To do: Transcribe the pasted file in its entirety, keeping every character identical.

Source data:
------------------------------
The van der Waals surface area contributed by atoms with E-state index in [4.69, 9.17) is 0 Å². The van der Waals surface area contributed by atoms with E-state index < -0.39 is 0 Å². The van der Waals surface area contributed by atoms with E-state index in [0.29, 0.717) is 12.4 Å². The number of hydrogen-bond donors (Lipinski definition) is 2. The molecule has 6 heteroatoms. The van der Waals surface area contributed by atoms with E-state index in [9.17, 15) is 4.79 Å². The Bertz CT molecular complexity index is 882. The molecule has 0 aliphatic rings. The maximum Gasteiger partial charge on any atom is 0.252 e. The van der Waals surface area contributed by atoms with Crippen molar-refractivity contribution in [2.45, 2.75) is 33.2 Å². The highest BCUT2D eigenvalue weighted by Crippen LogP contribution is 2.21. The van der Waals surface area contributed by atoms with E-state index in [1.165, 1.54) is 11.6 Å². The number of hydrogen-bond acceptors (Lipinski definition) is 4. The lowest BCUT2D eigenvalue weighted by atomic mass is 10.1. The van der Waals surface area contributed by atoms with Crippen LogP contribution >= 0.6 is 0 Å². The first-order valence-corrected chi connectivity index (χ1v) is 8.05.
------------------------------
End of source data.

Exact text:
The van der Waals surface area contributed by atoms with E-state index in [4.69, 9.17) is 0 Å². The van der Waals surface area contributed by atoms with E-state index < -0.39 is 0 Å². The van der Waals surface area contributed by atoms with E-state index in [0.29, 0.717) is 12.4 Å². The number of hydrogen-bond donors (Lipinski definition) is 2. The molecule has 6 heteroatoms. The van der Waals surface area contributed by atoms with E-state index in [9.17, 15) is 4.79 Å². The Bertz CT molecular complexity index is 882. The molecule has 0 aliphatic rings. The maximum Gasteiger partial charge on any atom is 0.252 e. The van der Waals surface area contributed by atoms with Crippen molar-refractivity contribution in [2.45, 2.75) is 33.2 Å². The highest BCUT2D eigenvalue weighted by Crippen LogP contribution is 2.21. The van der Waals surface area contributed by atoms with E-state index in [1.165, 1.54) is 11.6 Å². The number of hydrogen-bond acceptors (Lipinski definition) is 4. The lowest BCUT2D eigenvalue weighted by atomic mass is 10.1. The van der Waals surface area contributed by atoms with Crippen LogP contribution >= 0.6 is 0 Å². The first-order valence-corrected chi connectivity index (χ1v) is 8.05.